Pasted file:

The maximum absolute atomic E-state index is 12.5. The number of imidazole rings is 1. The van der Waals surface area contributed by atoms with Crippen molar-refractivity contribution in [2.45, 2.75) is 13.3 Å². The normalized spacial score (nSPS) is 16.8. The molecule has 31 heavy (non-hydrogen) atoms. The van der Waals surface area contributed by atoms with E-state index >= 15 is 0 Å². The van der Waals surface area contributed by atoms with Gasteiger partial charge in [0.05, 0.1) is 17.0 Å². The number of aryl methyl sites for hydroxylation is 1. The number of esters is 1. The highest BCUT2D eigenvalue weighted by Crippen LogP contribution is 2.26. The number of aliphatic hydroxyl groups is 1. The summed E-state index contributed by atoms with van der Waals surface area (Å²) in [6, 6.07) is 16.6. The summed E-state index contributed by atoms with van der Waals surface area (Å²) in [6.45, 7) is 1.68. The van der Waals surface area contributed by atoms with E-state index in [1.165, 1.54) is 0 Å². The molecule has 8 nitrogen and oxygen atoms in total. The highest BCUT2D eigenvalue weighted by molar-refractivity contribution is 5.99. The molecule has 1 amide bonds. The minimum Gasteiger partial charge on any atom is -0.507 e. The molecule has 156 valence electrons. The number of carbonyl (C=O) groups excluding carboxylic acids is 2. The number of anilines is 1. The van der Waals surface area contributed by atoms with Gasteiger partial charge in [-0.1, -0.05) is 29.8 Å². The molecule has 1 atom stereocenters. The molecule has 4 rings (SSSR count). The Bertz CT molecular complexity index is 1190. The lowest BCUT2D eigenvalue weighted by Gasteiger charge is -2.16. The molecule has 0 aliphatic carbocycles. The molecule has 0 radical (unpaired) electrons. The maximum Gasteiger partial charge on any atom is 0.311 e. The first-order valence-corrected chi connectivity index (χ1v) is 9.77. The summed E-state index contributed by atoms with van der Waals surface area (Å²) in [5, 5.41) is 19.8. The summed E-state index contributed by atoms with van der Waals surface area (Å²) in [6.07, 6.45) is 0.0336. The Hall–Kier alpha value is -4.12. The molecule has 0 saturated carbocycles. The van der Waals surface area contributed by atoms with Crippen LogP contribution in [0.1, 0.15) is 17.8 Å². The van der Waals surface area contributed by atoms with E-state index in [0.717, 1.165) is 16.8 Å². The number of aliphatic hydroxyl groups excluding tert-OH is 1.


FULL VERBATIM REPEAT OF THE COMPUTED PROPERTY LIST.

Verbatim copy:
The maximum absolute atomic E-state index is 12.5. The number of imidazole rings is 1. The van der Waals surface area contributed by atoms with Crippen molar-refractivity contribution in [2.45, 2.75) is 13.3 Å². The normalized spacial score (nSPS) is 16.8. The molecule has 31 heavy (non-hydrogen) atoms. The van der Waals surface area contributed by atoms with E-state index >= 15 is 0 Å². The van der Waals surface area contributed by atoms with Gasteiger partial charge in [0.05, 0.1) is 17.0 Å². The number of aryl methyl sites for hydroxylation is 1. The number of esters is 1. The highest BCUT2D eigenvalue weighted by Crippen LogP contribution is 2.26. The number of aliphatic hydroxyl groups is 1. The summed E-state index contributed by atoms with van der Waals surface area (Å²) in [6, 6.07) is 16.6. The summed E-state index contributed by atoms with van der Waals surface area (Å²) in [6.45, 7) is 1.68. The van der Waals surface area contributed by atoms with E-state index in [1.165, 1.54) is 0 Å². The molecule has 8 nitrogen and oxygen atoms in total. The highest BCUT2D eigenvalue weighted by molar-refractivity contribution is 5.99. The molecule has 1 amide bonds. The minimum Gasteiger partial charge on any atom is -0.507 e. The molecule has 156 valence electrons. The number of carbonyl (C=O) groups excluding carboxylic acids is 2. The number of anilines is 1. The van der Waals surface area contributed by atoms with Gasteiger partial charge in [-0.1, -0.05) is 29.8 Å². The molecule has 1 atom stereocenters. The molecule has 4 rings (SSSR count). The Bertz CT molecular complexity index is 1190. The lowest BCUT2D eigenvalue weighted by Gasteiger charge is -2.16. The molecule has 0 aliphatic carbocycles. The molecule has 0 radical (unpaired) electrons. The maximum Gasteiger partial charge on any atom is 0.311 e. The first-order valence-corrected chi connectivity index (χ1v) is 9.77. The summed E-state index contributed by atoms with van der Waals surface area (Å²) in [5, 5.41) is 19.8. The summed E-state index contributed by atoms with van der Waals surface area (Å²) in [6.07, 6.45) is 0.0336. The Hall–Kier alpha value is -4.12. The molecule has 0 saturated carbocycles. The van der Waals surface area contributed by atoms with Crippen LogP contribution in [0.1, 0.15) is 17.8 Å². The van der Waals surface area contributed by atoms with E-state index in [0.717, 1.165) is 16.8 Å². The number of aliphatic hydroxyl groups excluding tert-OH is 1.